Affordable education. Transparent science. Accessible scholarship.
These ideals are slowly becoming a reality thanks to the open education, open science, and open access movements. Running separate—if parallel—courses, they all share a philosophy of equity, progress, and justice. This book shares the stories, motives, insights, and practical tips from global leaders in the open movement.Book Details
In 2010 the Panton Principles for Open Data in Science were published. These principles were founded upon the idea that Science is based on building on, reusing and openly criticising the published body of scientific knowledge’ (http://pantonprinciples.org) and they provide a succinct list of the fundamentals to observe when making your data open. Intended for a broad audience of academics, publishers and librarians, Issues in Research Data explores the implications of the Panton Principles through a number of perspectives on open research data in the sciences and beyond.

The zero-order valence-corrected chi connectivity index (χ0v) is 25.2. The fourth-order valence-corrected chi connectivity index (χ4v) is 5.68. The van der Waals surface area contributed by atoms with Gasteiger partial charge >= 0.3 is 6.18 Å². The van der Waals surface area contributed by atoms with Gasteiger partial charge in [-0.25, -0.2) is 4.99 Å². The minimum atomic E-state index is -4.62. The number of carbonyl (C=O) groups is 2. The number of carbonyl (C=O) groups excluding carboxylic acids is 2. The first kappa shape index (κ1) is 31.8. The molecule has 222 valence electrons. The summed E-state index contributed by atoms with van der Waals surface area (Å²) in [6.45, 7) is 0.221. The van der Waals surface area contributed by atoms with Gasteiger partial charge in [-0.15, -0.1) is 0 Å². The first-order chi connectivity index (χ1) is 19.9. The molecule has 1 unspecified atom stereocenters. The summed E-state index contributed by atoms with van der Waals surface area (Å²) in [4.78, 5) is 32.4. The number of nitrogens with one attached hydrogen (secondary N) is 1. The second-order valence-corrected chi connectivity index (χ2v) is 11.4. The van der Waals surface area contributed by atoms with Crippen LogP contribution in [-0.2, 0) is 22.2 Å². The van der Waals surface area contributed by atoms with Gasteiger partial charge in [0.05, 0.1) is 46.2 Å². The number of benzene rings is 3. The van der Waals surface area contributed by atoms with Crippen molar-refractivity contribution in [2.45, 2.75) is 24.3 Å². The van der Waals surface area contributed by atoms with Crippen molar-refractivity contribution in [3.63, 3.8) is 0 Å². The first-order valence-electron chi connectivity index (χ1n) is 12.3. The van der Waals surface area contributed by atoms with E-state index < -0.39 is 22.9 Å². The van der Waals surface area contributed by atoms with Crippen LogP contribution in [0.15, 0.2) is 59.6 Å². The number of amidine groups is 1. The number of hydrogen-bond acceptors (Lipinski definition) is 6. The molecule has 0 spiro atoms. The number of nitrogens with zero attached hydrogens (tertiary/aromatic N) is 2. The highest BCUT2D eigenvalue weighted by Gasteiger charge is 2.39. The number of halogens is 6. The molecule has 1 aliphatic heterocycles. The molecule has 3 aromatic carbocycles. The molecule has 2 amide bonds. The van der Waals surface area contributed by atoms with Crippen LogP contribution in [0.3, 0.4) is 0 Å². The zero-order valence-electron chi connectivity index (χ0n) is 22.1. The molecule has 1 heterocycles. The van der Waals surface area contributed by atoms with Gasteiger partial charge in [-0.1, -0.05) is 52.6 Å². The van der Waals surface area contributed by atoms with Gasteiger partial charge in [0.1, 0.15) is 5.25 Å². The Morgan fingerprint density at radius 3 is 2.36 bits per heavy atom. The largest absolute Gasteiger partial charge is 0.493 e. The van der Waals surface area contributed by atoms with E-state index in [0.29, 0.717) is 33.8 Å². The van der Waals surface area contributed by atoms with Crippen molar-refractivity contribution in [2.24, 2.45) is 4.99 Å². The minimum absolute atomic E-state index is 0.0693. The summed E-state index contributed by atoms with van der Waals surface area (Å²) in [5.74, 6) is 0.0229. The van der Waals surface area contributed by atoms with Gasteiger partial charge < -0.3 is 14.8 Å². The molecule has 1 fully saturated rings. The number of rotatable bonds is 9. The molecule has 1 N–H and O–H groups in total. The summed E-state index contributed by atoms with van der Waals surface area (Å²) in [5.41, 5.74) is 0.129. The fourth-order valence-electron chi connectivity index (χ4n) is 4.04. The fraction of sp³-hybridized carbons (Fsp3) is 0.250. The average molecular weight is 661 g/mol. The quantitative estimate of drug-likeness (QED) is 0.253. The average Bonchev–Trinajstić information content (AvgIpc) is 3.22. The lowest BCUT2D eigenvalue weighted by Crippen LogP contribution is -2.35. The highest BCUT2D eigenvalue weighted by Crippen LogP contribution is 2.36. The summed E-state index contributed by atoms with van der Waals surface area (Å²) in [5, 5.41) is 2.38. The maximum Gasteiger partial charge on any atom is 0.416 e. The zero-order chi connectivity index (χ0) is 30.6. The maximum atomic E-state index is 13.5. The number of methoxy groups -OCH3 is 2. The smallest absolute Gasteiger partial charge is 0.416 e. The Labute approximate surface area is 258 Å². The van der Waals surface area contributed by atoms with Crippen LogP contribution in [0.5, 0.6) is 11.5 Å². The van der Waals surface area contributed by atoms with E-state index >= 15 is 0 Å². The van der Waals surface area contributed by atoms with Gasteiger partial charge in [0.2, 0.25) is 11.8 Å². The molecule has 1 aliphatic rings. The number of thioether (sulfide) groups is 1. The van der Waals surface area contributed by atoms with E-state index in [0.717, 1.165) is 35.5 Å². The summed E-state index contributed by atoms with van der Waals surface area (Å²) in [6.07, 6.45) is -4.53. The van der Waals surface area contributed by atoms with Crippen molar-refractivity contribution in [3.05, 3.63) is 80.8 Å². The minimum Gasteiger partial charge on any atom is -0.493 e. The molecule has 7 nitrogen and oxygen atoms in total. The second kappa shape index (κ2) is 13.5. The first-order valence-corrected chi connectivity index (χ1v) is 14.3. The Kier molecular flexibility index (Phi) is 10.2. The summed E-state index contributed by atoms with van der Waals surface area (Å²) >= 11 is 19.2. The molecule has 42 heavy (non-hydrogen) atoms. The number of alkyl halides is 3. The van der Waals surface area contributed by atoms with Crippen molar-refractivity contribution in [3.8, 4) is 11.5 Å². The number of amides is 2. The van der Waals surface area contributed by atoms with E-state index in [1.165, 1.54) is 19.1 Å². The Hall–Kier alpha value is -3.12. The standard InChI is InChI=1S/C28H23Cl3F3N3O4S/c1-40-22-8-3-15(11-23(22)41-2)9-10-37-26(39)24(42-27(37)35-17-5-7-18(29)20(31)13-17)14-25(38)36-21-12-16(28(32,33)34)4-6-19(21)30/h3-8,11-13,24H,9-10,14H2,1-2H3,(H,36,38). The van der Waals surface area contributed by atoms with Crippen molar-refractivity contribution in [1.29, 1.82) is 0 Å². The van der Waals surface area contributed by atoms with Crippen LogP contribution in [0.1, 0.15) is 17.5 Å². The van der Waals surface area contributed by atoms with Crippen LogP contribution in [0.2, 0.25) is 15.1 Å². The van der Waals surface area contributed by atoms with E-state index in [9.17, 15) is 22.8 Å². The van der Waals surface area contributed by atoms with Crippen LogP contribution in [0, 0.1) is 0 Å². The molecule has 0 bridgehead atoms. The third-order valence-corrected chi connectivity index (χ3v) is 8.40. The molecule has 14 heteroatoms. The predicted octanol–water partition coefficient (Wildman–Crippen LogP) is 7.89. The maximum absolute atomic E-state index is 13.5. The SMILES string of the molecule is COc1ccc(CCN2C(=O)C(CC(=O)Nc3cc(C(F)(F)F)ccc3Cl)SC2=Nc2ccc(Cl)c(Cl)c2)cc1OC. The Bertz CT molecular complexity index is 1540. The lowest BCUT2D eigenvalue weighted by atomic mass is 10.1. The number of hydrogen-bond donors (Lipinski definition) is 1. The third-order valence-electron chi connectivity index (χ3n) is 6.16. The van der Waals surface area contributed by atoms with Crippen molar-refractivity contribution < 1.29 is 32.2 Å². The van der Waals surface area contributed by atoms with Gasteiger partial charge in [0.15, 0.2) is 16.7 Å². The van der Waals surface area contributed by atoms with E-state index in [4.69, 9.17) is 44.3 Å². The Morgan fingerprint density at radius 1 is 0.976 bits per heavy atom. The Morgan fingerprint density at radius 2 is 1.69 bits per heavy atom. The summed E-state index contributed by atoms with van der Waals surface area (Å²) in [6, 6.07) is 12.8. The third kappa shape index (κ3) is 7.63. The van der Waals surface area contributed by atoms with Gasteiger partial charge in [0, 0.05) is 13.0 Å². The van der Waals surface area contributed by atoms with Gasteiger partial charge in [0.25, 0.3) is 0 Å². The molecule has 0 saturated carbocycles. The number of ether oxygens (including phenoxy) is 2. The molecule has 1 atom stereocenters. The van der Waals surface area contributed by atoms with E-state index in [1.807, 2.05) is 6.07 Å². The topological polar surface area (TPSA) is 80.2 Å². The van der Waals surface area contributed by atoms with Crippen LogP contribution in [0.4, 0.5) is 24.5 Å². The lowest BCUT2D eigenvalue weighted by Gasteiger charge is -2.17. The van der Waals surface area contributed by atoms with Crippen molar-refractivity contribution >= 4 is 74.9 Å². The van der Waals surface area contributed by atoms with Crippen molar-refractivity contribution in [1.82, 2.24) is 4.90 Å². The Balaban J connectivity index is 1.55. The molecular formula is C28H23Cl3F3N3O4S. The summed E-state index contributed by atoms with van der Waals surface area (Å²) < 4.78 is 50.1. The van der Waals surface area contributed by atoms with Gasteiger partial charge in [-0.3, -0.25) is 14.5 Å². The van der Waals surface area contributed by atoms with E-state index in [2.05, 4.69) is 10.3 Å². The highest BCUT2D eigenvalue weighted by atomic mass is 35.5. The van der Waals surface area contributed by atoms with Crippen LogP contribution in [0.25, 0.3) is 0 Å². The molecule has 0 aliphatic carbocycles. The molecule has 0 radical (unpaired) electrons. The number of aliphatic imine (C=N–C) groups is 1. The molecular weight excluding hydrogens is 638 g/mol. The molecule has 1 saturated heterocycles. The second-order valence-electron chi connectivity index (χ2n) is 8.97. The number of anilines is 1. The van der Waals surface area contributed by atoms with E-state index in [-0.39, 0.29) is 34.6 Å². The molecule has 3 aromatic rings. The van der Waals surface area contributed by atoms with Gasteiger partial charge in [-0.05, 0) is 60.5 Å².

The book features chapters by open data experts in a range of academic disciplines, covering practical information on licensing, ethics, and advice for data curators, alongside more theoretical issues surrounding the adoption of open data. As the book is open access, each chapter can stand alone from the main volume so that communities can host, distribute, build upon and remix the content that is relevant to them. Readers can access the online version via the QR code or DOI link at the front of the book.Book Details
The public is generally enthusiastic about the latest science and technology, but sometimes research threatens the physical safety or ethical norms of society. When this happens, scientists and engineers can find themselves unprepared in the midst of an intense science policy debate. In the absence of convincing evidence, technological optimists and skeptics struggle to find common values on which to build consensus. The best way to avoid these situations is to sidestep the instigating controversy by using a broad risk-benefit assessment as a risk exploration tool to help scientists and engineers design experiments and technologies that accomplish intended goals while avoiding physical or moral dangers.
Dangerous Science explores the intersection of science policy and risk analysis to detail failures in current science policy practices and what can be done to help minimize the negative impacts of science and technology on society.
Available February 2020